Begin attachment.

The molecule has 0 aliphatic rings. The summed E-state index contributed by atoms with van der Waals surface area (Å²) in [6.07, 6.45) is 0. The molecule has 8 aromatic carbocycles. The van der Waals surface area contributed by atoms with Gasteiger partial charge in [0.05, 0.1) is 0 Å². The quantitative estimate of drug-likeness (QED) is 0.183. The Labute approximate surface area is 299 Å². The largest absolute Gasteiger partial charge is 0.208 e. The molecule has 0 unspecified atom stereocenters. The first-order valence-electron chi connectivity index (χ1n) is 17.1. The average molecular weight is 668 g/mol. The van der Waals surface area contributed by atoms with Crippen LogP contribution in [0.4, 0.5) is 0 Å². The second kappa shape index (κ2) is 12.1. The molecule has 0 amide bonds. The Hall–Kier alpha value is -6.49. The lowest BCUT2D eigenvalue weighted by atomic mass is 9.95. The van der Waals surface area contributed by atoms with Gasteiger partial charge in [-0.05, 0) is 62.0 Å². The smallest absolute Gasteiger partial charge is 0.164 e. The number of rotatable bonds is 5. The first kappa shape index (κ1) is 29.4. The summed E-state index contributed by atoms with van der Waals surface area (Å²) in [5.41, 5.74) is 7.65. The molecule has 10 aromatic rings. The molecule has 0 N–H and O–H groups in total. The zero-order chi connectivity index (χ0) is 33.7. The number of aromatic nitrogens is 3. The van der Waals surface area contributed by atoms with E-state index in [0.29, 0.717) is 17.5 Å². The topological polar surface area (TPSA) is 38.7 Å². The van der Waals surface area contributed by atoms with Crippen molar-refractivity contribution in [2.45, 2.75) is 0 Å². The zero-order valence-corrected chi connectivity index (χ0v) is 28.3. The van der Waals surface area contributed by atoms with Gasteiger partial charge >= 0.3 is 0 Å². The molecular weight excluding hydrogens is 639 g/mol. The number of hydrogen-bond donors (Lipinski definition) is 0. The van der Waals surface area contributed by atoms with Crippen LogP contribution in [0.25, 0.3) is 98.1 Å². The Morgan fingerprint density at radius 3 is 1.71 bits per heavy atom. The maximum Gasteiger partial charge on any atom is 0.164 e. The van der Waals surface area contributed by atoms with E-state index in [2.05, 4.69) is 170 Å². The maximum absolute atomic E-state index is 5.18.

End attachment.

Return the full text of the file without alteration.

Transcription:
The molecule has 0 aliphatic rings. The summed E-state index contributed by atoms with van der Waals surface area (Å²) in [6.07, 6.45) is 0. The molecule has 8 aromatic carbocycles. The van der Waals surface area contributed by atoms with Gasteiger partial charge in [0.05, 0.1) is 0 Å². The quantitative estimate of drug-likeness (QED) is 0.183. The Labute approximate surface area is 299 Å². The largest absolute Gasteiger partial charge is 0.208 e. The molecule has 0 unspecified atom stereocenters. The first-order valence-electron chi connectivity index (χ1n) is 17.1. The average molecular weight is 668 g/mol. The van der Waals surface area contributed by atoms with Crippen LogP contribution in [0.4, 0.5) is 0 Å². The second kappa shape index (κ2) is 12.1. The molecule has 0 amide bonds. The Hall–Kier alpha value is -6.49. The lowest BCUT2D eigenvalue weighted by atomic mass is 9.95. The van der Waals surface area contributed by atoms with Gasteiger partial charge in [-0.05, 0) is 62.0 Å². The smallest absolute Gasteiger partial charge is 0.164 e. The number of rotatable bonds is 5. The first kappa shape index (κ1) is 29.4. The summed E-state index contributed by atoms with van der Waals surface area (Å²) in [5.41, 5.74) is 7.65. The molecule has 10 aromatic rings. The molecule has 0 N–H and O–H groups in total. The zero-order chi connectivity index (χ0) is 33.7. The number of aromatic nitrogens is 3. The van der Waals surface area contributed by atoms with E-state index in [0.29, 0.717) is 17.5 Å². The topological polar surface area (TPSA) is 38.7 Å². The van der Waals surface area contributed by atoms with Crippen molar-refractivity contribution in [2.45, 2.75) is 0 Å². The zero-order valence-corrected chi connectivity index (χ0v) is 28.3. The van der Waals surface area contributed by atoms with Gasteiger partial charge >= 0.3 is 0 Å². The molecular weight excluding hydrogens is 639 g/mol. The number of hydrogen-bond donors (Lipinski definition) is 0. The van der Waals surface area contributed by atoms with Crippen LogP contribution in [0.25, 0.3) is 98.1 Å². The Morgan fingerprint density at radius 3 is 1.71 bits per heavy atom. The maximum Gasteiger partial charge on any atom is 0.164 e. The van der Waals surface area contributed by atoms with E-state index in [2.05, 4.69) is 170 Å². The maximum absolute atomic E-state index is 5.18.